As the beautiful weather graces us with its presence this summer, it’s important to have a solid understanding of how to practice safe sun.
1. What’s the difference between sunscreen and sunblock?
Sun protection options fall into two categories: chemical and physical. What we typically call sunscreen is in the chemical category. It contains ingredients that act as filters to reduce ultraviolet rays from penetrating our skin. Sunscreen is usually colorless, odorless, and can only be seen as a thin shiny film on the skin.
Sunblocks on the other hand contain ingredients such as titanium dioxide and zinc oxide which work to physically block ultraviolet radiation. These sunblocks provide protection against both UVB and UVA light.
2. What are UVA and UVB rays?
UVB rays are the ones in charge of sunburns and tend to damage the skin’s epidermal layers. UVB plays a key role in the development of skin cancer and also contributes to tanning and photoaging.
UVA rays account for up to 95% of the UV radiation that reaches Earth. They are less intense than UVB but are far more prevalent, can penetrate through clouds, and are responsible for the tanning of the skin.
Though we love the feel of the sun on our skin, it’s important to note that both UVA and UVB play an important role in conditions such as skin cancer, premature skin aging, eye damage, and suppressed immune systems.
3. Do We Always Need Sun Protection?
In short, yes. It’s a misconception that a cloudy day means we don’t need to wear sunscreen. The truth is, UV rays have the ability to penetrate through clouds, so deciding whether or not to apply sunscreen should not be dependant on the season or weather.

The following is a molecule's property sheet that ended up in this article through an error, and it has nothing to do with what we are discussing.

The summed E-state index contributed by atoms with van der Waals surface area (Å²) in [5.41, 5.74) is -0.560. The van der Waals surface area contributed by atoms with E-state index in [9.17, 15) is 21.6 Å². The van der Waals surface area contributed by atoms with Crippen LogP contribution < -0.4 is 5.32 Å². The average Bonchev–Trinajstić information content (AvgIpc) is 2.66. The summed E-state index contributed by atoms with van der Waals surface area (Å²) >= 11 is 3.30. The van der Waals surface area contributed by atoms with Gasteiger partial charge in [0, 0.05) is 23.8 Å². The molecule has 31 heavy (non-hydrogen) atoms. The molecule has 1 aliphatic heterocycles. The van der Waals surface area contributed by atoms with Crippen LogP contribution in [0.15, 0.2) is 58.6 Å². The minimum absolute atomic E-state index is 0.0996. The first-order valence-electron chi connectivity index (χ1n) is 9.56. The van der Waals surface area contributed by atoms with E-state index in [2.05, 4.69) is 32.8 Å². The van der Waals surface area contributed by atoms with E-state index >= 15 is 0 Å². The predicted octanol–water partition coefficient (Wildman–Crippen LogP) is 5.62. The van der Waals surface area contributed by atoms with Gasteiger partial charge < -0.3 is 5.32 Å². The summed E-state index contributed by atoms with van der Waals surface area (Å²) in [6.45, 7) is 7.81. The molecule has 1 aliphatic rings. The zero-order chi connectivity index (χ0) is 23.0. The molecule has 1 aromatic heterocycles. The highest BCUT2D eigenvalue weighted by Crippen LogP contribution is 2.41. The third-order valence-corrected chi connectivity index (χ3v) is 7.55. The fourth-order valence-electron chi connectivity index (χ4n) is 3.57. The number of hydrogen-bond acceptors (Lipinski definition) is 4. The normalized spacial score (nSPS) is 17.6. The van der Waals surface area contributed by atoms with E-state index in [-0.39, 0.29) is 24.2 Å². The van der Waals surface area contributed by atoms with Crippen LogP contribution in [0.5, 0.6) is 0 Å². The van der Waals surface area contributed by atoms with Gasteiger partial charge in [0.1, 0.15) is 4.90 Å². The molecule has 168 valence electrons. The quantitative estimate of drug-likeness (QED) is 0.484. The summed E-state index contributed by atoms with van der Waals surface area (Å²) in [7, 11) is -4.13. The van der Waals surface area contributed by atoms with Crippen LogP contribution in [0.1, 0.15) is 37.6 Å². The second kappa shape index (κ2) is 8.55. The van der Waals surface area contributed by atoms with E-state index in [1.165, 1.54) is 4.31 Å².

4. Which level of SPF should I choose?
SPF stands for Sun Protection Factor. This refers to the presumed amount of time you can stay in the sun without getting a sunburn. So when you see SPF 30 on a bottle of sunscreen, this means using it properly would allow you to stay in the sun 30x longer than you could without applying broad-spectrum sunscreen. According to the American Academy of Dermatology. SPF 30 is recommended for everyday use, and SPF 50 is recommended for those spending extended time outside. You should also make sure to reapply sunscreen after swimming or sweating excessively. If you are directly in the sun for an extended period of time consider seeking shade or wearing a wide-brimmed hat to protect exposed skin.
5. Will wearing sunscreen cause a vitamin D deficiency?
This one’s a bit of a catch 22. Wearing sunscreen will filter UVB rays, which in turn reduces the amount of rays that reach the skin and stimulate the production of vitamin D3 in the body. Experts say that unprotected sun exposure is not the answer, and instead encourage those concerned about deficiencies to make room for it in their diet. A simple way to do this is to take a high quality vitamin D3 supplement to help maintain healthy bones, teeth, and brain functions.
6. Will it stop me from tanning?
Kinda. Here’s the deal: Sunblock, as mentioned above, helps block UV rays from reaching your skin which will likely prevent any tanning from taking place. Sunscreen, on the other hand, only filters UV rays so it stills allows the skin to tan, just at a slower rate. While this sounds like a bit of a bummer, it’s important to remember that having a tan means your skin has been damaged- and healthy skin is far more important than being bronzed!